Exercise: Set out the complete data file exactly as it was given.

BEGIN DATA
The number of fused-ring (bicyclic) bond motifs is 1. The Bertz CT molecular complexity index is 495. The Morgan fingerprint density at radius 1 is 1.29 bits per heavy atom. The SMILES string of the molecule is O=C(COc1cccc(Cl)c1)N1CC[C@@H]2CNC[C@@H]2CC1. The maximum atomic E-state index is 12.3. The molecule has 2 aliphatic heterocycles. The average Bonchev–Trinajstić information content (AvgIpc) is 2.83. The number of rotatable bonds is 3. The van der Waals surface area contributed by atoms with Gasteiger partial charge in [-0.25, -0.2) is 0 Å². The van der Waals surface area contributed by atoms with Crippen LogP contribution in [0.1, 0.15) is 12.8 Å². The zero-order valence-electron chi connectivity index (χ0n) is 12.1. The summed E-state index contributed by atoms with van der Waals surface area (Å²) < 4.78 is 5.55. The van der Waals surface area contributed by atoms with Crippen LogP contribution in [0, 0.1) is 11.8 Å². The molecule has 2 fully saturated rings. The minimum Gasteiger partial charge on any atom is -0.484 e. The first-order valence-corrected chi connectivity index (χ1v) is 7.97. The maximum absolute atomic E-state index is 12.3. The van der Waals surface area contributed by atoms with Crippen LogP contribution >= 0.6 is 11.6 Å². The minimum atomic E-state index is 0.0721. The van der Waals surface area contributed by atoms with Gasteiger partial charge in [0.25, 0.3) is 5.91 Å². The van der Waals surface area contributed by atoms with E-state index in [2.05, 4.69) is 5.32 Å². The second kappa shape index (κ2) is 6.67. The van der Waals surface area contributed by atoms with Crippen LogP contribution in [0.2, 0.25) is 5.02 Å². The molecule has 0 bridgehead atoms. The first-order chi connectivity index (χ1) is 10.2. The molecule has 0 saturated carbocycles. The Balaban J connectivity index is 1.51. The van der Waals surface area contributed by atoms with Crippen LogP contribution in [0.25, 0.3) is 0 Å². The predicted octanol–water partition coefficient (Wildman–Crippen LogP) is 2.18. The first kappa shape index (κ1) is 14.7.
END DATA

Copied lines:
The number of fused-ring (bicyclic) bond motifs is 1. The Bertz CT molecular complexity index is 495. The Morgan fingerprint density at radius 1 is 1.29 bits per heavy atom. The SMILES string of the molecule is O=C(COc1cccc(Cl)c1)N1CC[C@@H]2CNC[C@@H]2CC1. The maximum atomic E-state index is 12.3. The molecule has 2 aliphatic heterocycles. The average Bonchev–Trinajstić information content (AvgIpc) is 2.83. The number of rotatable bonds is 3. The van der Waals surface area contributed by atoms with Gasteiger partial charge in [-0.25, -0.2) is 0 Å². The van der Waals surface area contributed by atoms with Crippen LogP contribution in [0.1, 0.15) is 12.8 Å². The zero-order valence-electron chi connectivity index (χ0n) is 12.1. The summed E-state index contributed by atoms with van der Waals surface area (Å²) < 4.78 is 5.55. The van der Waals surface area contributed by atoms with Crippen LogP contribution in [0, 0.1) is 11.8 Å². The molecule has 2 fully saturated rings. The minimum Gasteiger partial charge on any atom is -0.484 e. The first-order valence-corrected chi connectivity index (χ1v) is 7.97. The maximum absolute atomic E-state index is 12.3. The van der Waals surface area contributed by atoms with Crippen LogP contribution >= 0.6 is 11.6 Å². The minimum atomic E-state index is 0.0721. The van der Waals surface area contributed by atoms with Gasteiger partial charge in [0.25, 0.3) is 5.91 Å². The van der Waals surface area contributed by atoms with E-state index in [2.05, 4.69) is 5.32 Å². The second kappa shape index (κ2) is 6.67. The van der Waals surface area contributed by atoms with Crippen LogP contribution in [0.2, 0.25) is 5.02 Å². The molecule has 0 bridgehead atoms. The first-order chi connectivity index (χ1) is 10.2. The molecule has 0 saturated carbocycles. The Balaban J connectivity index is 1.51. The van der Waals surface area contributed by atoms with Crippen LogP contribution in [0.25, 0.3) is 0 Å². The predicted octanol–water partition coefficient (Wildman–Crippen LogP) is 2.18. The first kappa shape index (κ1) is 14.7.